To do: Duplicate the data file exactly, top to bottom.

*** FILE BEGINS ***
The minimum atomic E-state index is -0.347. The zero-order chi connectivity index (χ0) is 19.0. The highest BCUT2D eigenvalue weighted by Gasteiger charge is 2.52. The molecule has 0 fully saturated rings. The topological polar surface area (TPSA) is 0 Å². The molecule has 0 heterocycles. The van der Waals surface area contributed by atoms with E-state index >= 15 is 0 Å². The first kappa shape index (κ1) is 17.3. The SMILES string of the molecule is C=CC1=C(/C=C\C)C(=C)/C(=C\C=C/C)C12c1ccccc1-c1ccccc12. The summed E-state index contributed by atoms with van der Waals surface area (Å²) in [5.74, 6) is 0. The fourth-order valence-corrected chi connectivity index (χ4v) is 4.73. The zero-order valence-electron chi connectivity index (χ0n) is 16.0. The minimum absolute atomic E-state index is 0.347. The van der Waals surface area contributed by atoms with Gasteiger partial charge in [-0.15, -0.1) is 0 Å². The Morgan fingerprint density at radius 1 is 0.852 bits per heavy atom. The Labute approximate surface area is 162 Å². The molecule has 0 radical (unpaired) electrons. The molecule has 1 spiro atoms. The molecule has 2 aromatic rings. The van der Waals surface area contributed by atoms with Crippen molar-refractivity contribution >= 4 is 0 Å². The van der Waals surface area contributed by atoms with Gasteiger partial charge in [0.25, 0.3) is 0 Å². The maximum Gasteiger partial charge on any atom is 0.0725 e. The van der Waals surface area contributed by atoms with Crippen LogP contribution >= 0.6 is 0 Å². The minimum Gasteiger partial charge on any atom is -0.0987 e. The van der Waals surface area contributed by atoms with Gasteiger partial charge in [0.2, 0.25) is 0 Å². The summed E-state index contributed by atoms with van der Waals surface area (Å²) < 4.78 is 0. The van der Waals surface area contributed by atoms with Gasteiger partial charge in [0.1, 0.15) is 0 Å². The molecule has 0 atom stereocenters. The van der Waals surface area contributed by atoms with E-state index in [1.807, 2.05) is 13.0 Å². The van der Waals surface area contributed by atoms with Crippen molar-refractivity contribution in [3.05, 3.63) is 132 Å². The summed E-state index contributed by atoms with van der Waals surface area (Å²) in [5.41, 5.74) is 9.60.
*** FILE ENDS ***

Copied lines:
The minimum atomic E-state index is -0.347. The zero-order chi connectivity index (χ0) is 19.0. The highest BCUT2D eigenvalue weighted by Gasteiger charge is 2.52. The molecule has 0 fully saturated rings. The topological polar surface area (TPSA) is 0 Å². The molecule has 0 heterocycles. The van der Waals surface area contributed by atoms with E-state index >= 15 is 0 Å². The first kappa shape index (κ1) is 17.3. The SMILES string of the molecule is C=CC1=C(/C=C\C)C(=C)/C(=C\C=C/C)C12c1ccccc1-c1ccccc12. The summed E-state index contributed by atoms with van der Waals surface area (Å²) in [5.74, 6) is 0. The fourth-order valence-corrected chi connectivity index (χ4v) is 4.73. The zero-order valence-electron chi connectivity index (χ0n) is 16.0. The minimum absolute atomic E-state index is 0.347. The van der Waals surface area contributed by atoms with Gasteiger partial charge in [-0.15, -0.1) is 0 Å². The Morgan fingerprint density at radius 1 is 0.852 bits per heavy atom. The Labute approximate surface area is 162 Å². The molecule has 0 radical (unpaired) electrons. The molecule has 1 spiro atoms. The molecule has 2 aromatic rings. The van der Waals surface area contributed by atoms with Crippen molar-refractivity contribution >= 4 is 0 Å². The van der Waals surface area contributed by atoms with Gasteiger partial charge in [0.25, 0.3) is 0 Å². The maximum Gasteiger partial charge on any atom is 0.0725 e. The van der Waals surface area contributed by atoms with Crippen LogP contribution >= 0.6 is 0 Å². The minimum Gasteiger partial charge on any atom is -0.0987 e. The van der Waals surface area contributed by atoms with Gasteiger partial charge in [0.2, 0.25) is 0 Å². The summed E-state index contributed by atoms with van der Waals surface area (Å²) < 4.78 is 0. The van der Waals surface area contributed by atoms with Gasteiger partial charge in [0.1, 0.15) is 0 Å². The molecule has 0 atom stereocenters. The van der Waals surface area contributed by atoms with E-state index in [1.807, 2.05) is 13.0 Å². The van der Waals surface area contributed by atoms with Crippen molar-refractivity contribution in [3.05, 3.63) is 132 Å². The summed E-state index contributed by atoms with van der Waals surface area (Å²) in [5.41, 5.74) is 9.60.